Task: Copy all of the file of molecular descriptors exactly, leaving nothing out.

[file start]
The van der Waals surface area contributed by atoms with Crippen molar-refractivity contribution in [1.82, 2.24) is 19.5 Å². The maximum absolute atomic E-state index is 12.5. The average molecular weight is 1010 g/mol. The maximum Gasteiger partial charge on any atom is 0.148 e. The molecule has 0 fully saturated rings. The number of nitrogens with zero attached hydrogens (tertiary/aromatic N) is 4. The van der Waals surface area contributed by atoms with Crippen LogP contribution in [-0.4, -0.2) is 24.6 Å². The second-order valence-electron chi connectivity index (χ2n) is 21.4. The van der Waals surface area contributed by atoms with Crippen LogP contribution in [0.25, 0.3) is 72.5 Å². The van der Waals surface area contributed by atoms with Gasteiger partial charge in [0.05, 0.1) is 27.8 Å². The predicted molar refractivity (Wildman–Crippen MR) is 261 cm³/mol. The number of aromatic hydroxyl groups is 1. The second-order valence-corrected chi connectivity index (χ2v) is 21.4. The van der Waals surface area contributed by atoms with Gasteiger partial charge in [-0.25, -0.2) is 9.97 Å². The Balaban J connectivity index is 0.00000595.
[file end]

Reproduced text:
The van der Waals surface area contributed by atoms with Crippen molar-refractivity contribution in [1.82, 2.24) is 19.5 Å². The maximum absolute atomic E-state index is 12.5. The average molecular weight is 1010 g/mol. The maximum Gasteiger partial charge on any atom is 0.148 e. The molecule has 0 fully saturated rings. The number of nitrogens with zero attached hydrogens (tertiary/aromatic N) is 4. The van der Waals surface area contributed by atoms with Crippen LogP contribution in [-0.4, -0.2) is 24.6 Å². The second-order valence-electron chi connectivity index (χ2n) is 21.4. The van der Waals surface area contributed by atoms with Crippen LogP contribution in [0.25, 0.3) is 72.5 Å². The van der Waals surface area contributed by atoms with Gasteiger partial charge in [0.05, 0.1) is 27.8 Å². The predicted molar refractivity (Wildman–Crippen MR) is 261 cm³/mol. The number of aromatic hydroxyl groups is 1. The second-order valence-corrected chi connectivity index (χ2v) is 21.4. The van der Waals surface area contributed by atoms with Gasteiger partial charge in [-0.25, -0.2) is 9.97 Å². The Balaban J connectivity index is 0.00000595.